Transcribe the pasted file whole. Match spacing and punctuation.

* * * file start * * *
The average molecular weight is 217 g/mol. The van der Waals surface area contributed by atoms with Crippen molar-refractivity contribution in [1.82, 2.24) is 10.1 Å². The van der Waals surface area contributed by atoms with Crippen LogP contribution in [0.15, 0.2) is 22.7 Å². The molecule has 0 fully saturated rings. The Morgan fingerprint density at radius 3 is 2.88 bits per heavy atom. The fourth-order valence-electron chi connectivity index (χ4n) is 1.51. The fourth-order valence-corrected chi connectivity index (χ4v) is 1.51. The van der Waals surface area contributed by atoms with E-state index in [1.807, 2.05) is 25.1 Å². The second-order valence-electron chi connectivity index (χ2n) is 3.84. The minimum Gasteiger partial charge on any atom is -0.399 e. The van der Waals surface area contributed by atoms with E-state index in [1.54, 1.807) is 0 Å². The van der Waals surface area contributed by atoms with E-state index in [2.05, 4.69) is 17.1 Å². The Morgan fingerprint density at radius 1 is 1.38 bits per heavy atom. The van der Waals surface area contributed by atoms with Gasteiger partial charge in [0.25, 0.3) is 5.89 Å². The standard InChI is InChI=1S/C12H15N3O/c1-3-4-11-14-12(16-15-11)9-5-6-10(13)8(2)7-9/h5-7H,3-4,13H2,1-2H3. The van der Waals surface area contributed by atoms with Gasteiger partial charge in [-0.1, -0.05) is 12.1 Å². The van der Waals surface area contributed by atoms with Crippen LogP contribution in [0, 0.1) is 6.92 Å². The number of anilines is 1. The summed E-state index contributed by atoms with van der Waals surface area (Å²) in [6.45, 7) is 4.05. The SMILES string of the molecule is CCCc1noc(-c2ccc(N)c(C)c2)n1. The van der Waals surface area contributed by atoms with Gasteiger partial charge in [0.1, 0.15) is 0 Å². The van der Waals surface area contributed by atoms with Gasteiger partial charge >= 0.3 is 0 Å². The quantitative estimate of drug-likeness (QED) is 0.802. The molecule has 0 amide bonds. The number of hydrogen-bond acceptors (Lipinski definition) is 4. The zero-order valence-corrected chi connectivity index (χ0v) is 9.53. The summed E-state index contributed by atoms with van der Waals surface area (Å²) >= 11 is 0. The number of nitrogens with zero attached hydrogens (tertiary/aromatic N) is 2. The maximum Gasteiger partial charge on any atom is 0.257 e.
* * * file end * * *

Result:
The average molecular weight is 217 g/mol. The van der Waals surface area contributed by atoms with Crippen molar-refractivity contribution in [1.82, 2.24) is 10.1 Å². The van der Waals surface area contributed by atoms with Crippen LogP contribution in [0.15, 0.2) is 22.7 Å². The molecule has 0 fully saturated rings. The Morgan fingerprint density at radius 3 is 2.88 bits per heavy atom. The fourth-order valence-electron chi connectivity index (χ4n) is 1.51. The fourth-order valence-corrected chi connectivity index (χ4v) is 1.51. The van der Waals surface area contributed by atoms with E-state index in [1.807, 2.05) is 25.1 Å². The second-order valence-electron chi connectivity index (χ2n) is 3.84. The minimum Gasteiger partial charge on any atom is -0.399 e. The van der Waals surface area contributed by atoms with E-state index in [1.54, 1.807) is 0 Å². The van der Waals surface area contributed by atoms with E-state index in [2.05, 4.69) is 17.1 Å². The Morgan fingerprint density at radius 1 is 1.38 bits per heavy atom. The van der Waals surface area contributed by atoms with Gasteiger partial charge in [0.25, 0.3) is 5.89 Å². The standard InChI is InChI=1S/C12H15N3O/c1-3-4-11-14-12(16-15-11)9-5-6-10(13)8(2)7-9/h5-7H,3-4,13H2,1-2H3. The van der Waals surface area contributed by atoms with Gasteiger partial charge in [-0.1, -0.05) is 12.1 Å². The van der Waals surface area contributed by atoms with Crippen LogP contribution in [0, 0.1) is 6.92 Å². The number of anilines is 1. The summed E-state index contributed by atoms with van der Waals surface area (Å²) in [6.45, 7) is 4.05. The SMILES string of the molecule is CCCc1noc(-c2ccc(N)c(C)c2)n1. The van der Waals surface area contributed by atoms with Gasteiger partial charge in [0.1, 0.15) is 0 Å². The van der Waals surface area contributed by atoms with Gasteiger partial charge >= 0.3 is 0 Å². The quantitative estimate of drug-likeness (QED) is 0.802. The molecule has 0 amide bonds. The number of hydrogen-bond acceptors (Lipinski definition) is 4. The zero-order valence-corrected chi connectivity index (χ0v) is 9.53. The summed E-state index contributed by atoms with van der Waals surface area (Å²) >= 11 is 0. The number of nitrogens with zero attached hydrogens (tertiary/aromatic N) is 2. The maximum Gasteiger partial charge on any atom is 0.257 e.